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skyrider skyrider is offline
Maven
Join Date: Dec 2005
Posts: 84
* Anyone want to go into property? *

Anyone interesting in getting into property?

I'm planning to get into property investment soon, more as a stream of second income and longer-term investment to complement another business, with the option of either buy-to-let investments or buying land and then gaining planning permission (although Gordon Brown may decide to tax this soon, grr..).

A common misconception is that you need lots of cash to get into property.. this is not always the case. I'm looking into ways to invest with minimal money down. For example, taking out a 90% mortgage with a vendor deposits, which effectively mean you could potentially purchase a property with 0% deposit. You would only have to pay legal fees of around £1500 (and possibly stamp duty if its value is over £120k).

Would be great to hear from anyone wanting to get into property in a similar way!

Alex.
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big_phoenix big_phoenix is offline
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Join Date: Oct 2005
Posts: 443
Wow no money down.

Does that apply each month too when the mortgage company is demanding £700 and you have no one in the property?

Does the plumber work for nothing when the bathroom floods?

Have you taken in to account the fact that most lenders will lend up to 75% max on B2L mortgages and even less if it is your second?

What about the vendors making some 5% deposit paid deals (more common than 10%) only available to first time buyers or Buy to LIVE customers.

£600 per year service charges too on leashold properties.

The management company fees of 12% each and every month, after all you are busy working on your real business so have no time to manage the place.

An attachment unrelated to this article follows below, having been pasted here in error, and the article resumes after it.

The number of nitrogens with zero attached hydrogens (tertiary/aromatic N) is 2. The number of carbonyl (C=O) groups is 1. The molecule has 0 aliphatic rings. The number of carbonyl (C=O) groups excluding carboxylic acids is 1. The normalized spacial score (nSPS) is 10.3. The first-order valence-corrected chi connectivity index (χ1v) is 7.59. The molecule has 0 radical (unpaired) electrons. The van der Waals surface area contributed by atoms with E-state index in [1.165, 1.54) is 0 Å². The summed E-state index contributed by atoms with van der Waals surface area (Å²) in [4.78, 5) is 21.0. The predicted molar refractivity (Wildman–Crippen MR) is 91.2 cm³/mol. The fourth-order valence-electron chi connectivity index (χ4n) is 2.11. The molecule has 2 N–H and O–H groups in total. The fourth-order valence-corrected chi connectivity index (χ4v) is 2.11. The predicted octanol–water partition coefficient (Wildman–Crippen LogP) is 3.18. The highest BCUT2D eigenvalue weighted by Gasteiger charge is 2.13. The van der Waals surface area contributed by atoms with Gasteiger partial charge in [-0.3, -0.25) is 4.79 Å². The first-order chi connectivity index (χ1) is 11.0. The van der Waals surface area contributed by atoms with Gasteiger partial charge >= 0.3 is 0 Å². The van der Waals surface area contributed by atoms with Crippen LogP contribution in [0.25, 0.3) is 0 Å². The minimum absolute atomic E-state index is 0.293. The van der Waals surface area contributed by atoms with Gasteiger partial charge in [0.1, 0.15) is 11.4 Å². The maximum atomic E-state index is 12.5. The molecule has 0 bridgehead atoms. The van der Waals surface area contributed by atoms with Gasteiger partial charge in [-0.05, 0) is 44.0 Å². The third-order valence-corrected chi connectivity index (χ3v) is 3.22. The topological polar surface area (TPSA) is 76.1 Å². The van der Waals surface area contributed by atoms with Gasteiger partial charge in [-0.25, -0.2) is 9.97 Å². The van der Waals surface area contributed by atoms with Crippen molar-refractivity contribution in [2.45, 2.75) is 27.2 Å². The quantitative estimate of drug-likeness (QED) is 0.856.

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TheChillPill TheChillPill is offline
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Join Date: Dec 2005
Posts: 53
I used to 'dabble' with property myself, and I think you may be a little optimistic with getting a 90% mortgage on an investment property. You need to have a very good track record before a bank will lend that amount. A friend of mine deals with property on a fairly large scale - around 10 million a year - and he still can't get higher than 85%. 70% is most common, 80% at a push.

Getting a mortgage from the regular outlets (ie Mortgage companies) will be near enough impossible unless you have security elsewhere too. If you don't, you're more likely to need bridging finance from your bank, rather than a mortgage.
EDIT: above only applies if you are renovating. I may have mis-read your post first time around.

Finally, I would say getting in to the property market now is a higher gamble than I would feel comfortable with. The market can't really stand much of an increase any further, and is more likely to start falling slowly. Could be wrong, but I personally wouldn't put my own money in the hat at the moment.
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Jon123 Jon123 is offline